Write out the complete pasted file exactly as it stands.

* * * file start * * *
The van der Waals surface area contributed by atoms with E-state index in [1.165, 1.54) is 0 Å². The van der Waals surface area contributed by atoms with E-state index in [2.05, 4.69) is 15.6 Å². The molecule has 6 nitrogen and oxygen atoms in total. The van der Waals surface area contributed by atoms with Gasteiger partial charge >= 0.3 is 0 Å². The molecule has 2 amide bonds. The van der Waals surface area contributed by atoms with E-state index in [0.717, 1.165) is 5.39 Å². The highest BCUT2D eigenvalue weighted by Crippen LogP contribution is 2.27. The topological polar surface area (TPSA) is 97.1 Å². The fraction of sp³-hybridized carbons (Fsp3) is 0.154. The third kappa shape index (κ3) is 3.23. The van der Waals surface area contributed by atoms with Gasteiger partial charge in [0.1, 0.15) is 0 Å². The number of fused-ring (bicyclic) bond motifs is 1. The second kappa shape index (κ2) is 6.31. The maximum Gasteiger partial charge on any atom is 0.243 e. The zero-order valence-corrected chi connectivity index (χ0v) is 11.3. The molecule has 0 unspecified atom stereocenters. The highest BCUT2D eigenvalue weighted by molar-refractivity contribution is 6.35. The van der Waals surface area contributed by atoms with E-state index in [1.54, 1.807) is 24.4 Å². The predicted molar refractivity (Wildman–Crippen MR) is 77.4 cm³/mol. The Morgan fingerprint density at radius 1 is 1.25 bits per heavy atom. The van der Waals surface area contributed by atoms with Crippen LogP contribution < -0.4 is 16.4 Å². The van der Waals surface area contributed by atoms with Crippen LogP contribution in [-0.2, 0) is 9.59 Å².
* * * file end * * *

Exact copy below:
The van der Waals surface area contributed by atoms with E-state index in [1.165, 1.54) is 0 Å². The van der Waals surface area contributed by atoms with E-state index in [2.05, 4.69) is 15.6 Å². The molecule has 6 nitrogen and oxygen atoms in total. The van der Waals surface area contributed by atoms with Gasteiger partial charge >= 0.3 is 0 Å². The molecule has 2 amide bonds. The van der Waals surface area contributed by atoms with E-state index in [0.717, 1.165) is 5.39 Å². The highest BCUT2D eigenvalue weighted by Crippen LogP contribution is 2.27. The topological polar surface area (TPSA) is 97.1 Å². The fraction of sp³-hybridized carbons (Fsp3) is 0.154. The third kappa shape index (κ3) is 3.23. The van der Waals surface area contributed by atoms with Gasteiger partial charge in [0.1, 0.15) is 0 Å². The number of fused-ring (bicyclic) bond motifs is 1. The second kappa shape index (κ2) is 6.31. The maximum Gasteiger partial charge on any atom is 0.243 e. The zero-order valence-corrected chi connectivity index (χ0v) is 11.3. The molecule has 0 unspecified atom stereocenters. The highest BCUT2D eigenvalue weighted by molar-refractivity contribution is 6.35. The van der Waals surface area contributed by atoms with E-state index in [1.54, 1.807) is 24.4 Å². The predicted molar refractivity (Wildman–Crippen MR) is 77.4 cm³/mol. The Morgan fingerprint density at radius 1 is 1.25 bits per heavy atom. The van der Waals surface area contributed by atoms with Crippen LogP contribution < -0.4 is 16.4 Å². The van der Waals surface area contributed by atoms with Crippen LogP contribution in [-0.2, 0) is 9.59 Å².